me the boy, Your Grace. It is the surer way. The better
VERSE 23. Against such there is no law.
There is a law, of course, but it does not apply to those who bear these fruits of the Spirit. The Law is not given for the righteous man. A true Christian conducts himself in such a way that he does not need any law to warn or to restrain him. He obeys the Law without compulsion. The Law does not concern him. As far as he is concerned there would not have to be any Law.
VERSE 24. And they that are Christ's have crucified the flesh with the affections and lusts.
True believers are no hypocrites. They crucify the flesh with its evil desires and lusts. Inasmuch as they have not altogether put off the sinful flesh they are inclined to sin. They do not fear or love God as they should. They are likely to be provoked to anger, to envy, to impatience, to carnal lust, and other emotions. But they will not do the things to which the flesh incites them. They crucify the flesh with its evil desires and lusts by fasting and exercise and, above all, by a walk in the Spirit.
To resist the flesh in this manner is to nail it to the Cross. Although the flesh is still alive it cannot very well act upon its desires because it is bound and nailed to the Cross.
VERSE 25. If we live in the Spirit, let us also walk in the Spirit. A little while ago the Apostle had condemned those who are envious and start heresies and schisms. As if he had forgotten that he had already berated them, the Apostle once more reproves those who provoke and envy others. Was not one reference to them sufficient? He repeats his admonition in order to emphasize the viciousness of pride that had caused all the trouble in the churches of Galatia, and has always caused the Church of Christ no end of difficulties. In his Epistle to Titus the Apostle states that a vainglorious man should not be ordained as a minister, for pride, as St. Augustine points out, is the mother of all heresies.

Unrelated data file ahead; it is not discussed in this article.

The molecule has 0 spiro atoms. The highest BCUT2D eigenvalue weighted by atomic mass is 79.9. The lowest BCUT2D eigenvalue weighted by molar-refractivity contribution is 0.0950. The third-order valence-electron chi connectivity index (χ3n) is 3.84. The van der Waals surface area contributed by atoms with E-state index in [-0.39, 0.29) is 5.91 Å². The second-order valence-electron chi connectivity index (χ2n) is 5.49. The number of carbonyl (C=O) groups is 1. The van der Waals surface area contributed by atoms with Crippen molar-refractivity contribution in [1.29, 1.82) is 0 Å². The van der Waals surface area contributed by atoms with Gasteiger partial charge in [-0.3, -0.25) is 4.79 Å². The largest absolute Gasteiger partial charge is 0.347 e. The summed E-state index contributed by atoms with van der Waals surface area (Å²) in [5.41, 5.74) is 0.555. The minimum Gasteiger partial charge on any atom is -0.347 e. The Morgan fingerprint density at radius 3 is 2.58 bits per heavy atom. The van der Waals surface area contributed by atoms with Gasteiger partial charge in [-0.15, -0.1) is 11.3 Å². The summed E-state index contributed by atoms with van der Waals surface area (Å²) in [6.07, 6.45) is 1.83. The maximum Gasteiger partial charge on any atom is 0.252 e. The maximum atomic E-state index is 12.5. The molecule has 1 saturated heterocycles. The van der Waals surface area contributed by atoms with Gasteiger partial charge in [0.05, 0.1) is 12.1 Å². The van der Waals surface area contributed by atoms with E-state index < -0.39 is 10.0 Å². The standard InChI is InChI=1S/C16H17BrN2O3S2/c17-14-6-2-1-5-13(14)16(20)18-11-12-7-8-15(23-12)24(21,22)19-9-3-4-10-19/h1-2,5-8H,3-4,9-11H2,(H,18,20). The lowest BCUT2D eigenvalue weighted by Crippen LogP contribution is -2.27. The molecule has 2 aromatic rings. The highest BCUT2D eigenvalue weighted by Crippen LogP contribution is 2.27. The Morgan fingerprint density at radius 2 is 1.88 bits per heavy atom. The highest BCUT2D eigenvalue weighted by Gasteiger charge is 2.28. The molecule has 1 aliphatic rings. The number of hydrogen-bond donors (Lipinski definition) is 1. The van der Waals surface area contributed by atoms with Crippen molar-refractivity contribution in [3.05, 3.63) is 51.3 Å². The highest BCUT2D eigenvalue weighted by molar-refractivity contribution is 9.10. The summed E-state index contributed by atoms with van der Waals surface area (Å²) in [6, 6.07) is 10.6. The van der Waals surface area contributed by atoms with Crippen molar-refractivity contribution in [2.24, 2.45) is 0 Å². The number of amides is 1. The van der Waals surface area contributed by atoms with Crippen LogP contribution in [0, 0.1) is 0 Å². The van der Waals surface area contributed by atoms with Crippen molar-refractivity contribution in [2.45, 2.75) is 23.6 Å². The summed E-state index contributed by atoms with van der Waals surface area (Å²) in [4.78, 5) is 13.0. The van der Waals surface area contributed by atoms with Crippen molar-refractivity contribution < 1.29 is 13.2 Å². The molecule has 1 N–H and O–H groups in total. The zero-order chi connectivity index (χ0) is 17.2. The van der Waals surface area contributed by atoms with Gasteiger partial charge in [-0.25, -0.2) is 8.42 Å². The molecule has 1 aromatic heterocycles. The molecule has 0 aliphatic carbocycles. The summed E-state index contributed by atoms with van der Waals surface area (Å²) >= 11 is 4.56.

Now vainglory has always been a common poison in the world. There is no village too small to contain someone who wants to be considered wiser or better than the rest. Those who have been bitten by pride usually stand upon the reputation for learning and wisdom. Vainglory is not nearly so bad in a private person or even in an official as it is in a minister.
When the poison of vainglory gets into the Church you have no idea what havoc it can cause. You may argue about knowledge, art, money, countries, and the like without doing particular harm. But you cannot quarrel about salvation or damnation, about eternal life and eternal death without grave damage to the Church. No wonder Paul exhorts all ministers of the Word to guard against this poison. He writes: "If we live in the Spirit." Where the Spirit is, men gain new attitudes. Where formerly they were vainglorious, spiteful and envious, they now become humble, gentle and patient. Such men seek not their own glory, but the glory of God. They do not provoke each other to wrath or envy, but prefer others to themselves.